On-de­mand decor

Baltimore Sun Sunday - - REAL ESTATE - By Marie El­iz­a­beth Oliver

In the di­rect-to-con­sumer prod­uct rev­o­lu­tion, all it takes is a few swipes and taps to get house­plants, com­forters and mat­tress sam­ples de­liv­ered from your In­sta­gram feed di­rectly to your front door. Now two startups are vy­ing to turn one of the most pow­er­ful — and whined about — home decor pur­chases on its head.

We’ve all been there, star­ing dumb­founded at a rain­bow wall of paint chips won­der­ing where to start. Was that trim color she rec­om­mended White Dove or Dune White? How are there so many ver­sions of blue-green, and what in the world does “eggshell” mean, again?

Paint and sup­ply com­pa­nies Clare and Back­drop both launched in 2018 with splashy e-com­merce sites, so­cial me­dia feeds and sim­i­lar price points to their bricks-and-mor­tar com­peti­tors. Rather than selling thou­sands of col­ors, they both of­fer a tightly cu­rated lineup of about 50 low-to-no-VOC (volatile or­ganic com­pounds) paints. And per­haps most notably, in lieu of pro­vid­ing flimsy paint cards, the com­pa­nies sell gen­er­ously sized, self-ad­he­sive color swatches for less than the cost of a sam­ple can.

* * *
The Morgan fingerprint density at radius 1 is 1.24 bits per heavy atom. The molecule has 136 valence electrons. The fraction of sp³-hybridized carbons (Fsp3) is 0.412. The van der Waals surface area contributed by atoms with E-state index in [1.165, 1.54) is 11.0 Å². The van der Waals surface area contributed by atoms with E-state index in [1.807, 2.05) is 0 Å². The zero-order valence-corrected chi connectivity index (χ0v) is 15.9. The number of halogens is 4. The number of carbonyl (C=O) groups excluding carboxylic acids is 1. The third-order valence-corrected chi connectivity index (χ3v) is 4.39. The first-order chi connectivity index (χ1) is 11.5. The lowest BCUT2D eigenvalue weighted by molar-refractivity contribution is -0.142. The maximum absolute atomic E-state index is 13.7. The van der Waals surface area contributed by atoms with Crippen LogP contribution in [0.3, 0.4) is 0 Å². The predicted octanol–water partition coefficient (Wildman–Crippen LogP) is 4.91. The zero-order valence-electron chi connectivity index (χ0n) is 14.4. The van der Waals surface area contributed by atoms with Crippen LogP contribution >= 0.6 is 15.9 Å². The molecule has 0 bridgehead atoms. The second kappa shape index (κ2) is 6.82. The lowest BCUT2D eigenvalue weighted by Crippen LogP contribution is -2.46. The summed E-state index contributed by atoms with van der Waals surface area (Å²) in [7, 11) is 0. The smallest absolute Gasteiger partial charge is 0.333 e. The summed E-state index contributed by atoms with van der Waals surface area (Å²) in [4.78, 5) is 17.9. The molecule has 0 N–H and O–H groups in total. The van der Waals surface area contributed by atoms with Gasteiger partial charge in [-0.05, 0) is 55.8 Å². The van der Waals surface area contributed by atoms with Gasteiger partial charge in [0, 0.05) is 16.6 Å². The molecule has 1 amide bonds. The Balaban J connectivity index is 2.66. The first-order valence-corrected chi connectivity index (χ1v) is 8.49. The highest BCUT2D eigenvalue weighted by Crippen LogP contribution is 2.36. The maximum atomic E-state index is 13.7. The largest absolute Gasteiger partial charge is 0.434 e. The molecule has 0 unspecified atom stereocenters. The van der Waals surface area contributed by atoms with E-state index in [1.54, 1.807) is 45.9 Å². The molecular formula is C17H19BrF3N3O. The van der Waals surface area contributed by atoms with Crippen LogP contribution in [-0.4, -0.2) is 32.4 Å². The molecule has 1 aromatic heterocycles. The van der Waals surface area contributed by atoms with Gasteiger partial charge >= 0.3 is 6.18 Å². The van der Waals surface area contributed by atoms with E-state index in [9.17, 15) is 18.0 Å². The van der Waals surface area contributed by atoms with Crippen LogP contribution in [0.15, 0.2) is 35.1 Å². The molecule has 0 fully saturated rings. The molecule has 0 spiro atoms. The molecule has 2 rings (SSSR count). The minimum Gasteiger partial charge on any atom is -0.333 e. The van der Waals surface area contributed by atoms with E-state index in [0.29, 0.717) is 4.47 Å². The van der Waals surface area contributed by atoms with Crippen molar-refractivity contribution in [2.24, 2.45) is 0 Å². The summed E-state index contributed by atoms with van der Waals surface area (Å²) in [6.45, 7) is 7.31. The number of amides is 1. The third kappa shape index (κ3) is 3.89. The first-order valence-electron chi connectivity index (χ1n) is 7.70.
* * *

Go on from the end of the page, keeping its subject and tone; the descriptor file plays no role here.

“Shop­ping for paint hasn’t been an in­spir­ing process,” said Ni­cole Gib­bons, in­te­rior de­signer and founder of Clare. “The home in­dus­try has been slower to catch on to in­no­va­tion and e-com­merce. You can shop for every­thing on­line and have it ap­pear on your doorstep. That’s what peo­ple want.”

Gib­bons says an im­por­tant part of her vi­sion for Clare in­volved creating a vir­tual “in­te­rior de­signer BFF” to help peo­ple nav­i­gate the un­nec­es­sar­ily egre­gious painting process. Through eight ques­tions, Clare’s Color Ge­nius tool dis­penses cus­tom­ized paint rec­om­men­da­tions. The site also of­fers a paint cal­cu­la­tor and blog with plenty of how-to ad­vice.

For Back­drop’s hus­band-and­wife co-founders, Caleb and Natalie Ebel, the goal was to totally re­think the way peo­ple look at paint.

“It’s not a hard­ware store pur­chase, it’s an art project on your wall,” Natalie Ebel said.

The Ebels say they spent years reimag­in­ing every­thing from the straight­for­ward names of their paints to the twist-top, stain­lesssteel con­tain­ers. Caleb, a vet­eran of Warby Parker, and Natalie, a for­mer non­profit ex­ec­u­tive, said they thought it was im­por­tant to build so­cial im­pact into their startup, with a por­tion of ev­ery sale go­ing to the In­ter­na­tional Res­cue Com­mit­tee.

“We’re a con­sumer-ori­ented com­pany built by con­sumers,” Caleb Ebel said. “One of the most ex­cit­ing things we see is peo­ple are painting be­cause they’re be­ing in­spired to paint.”

For El­iz­a­beth Rishel, founder of the DIY home life­style blog Within the Grove, ren­o­vat­ing with­out hav­ing to set foot in a hard­ware store is an an­swered prayer. As the mother of a 2-yearold and some­one who shops for home goods on­line via Way­fair and Joss & Main, Rishel says she fre­quently rec­om­mends di­rectto-con­sumer com­pa­nies to her read­ers.

“The im­por­tance of com­pa­nies like this is they are sim­pli­fy­ing the process, which is giv­ing the home­own­ers the con­fi­dence to do it on their own,” Rishel said.

Nicki Clen­den­ing, owner of Scout De­signs in New York City, says the di­rect-to-con­sumer shift

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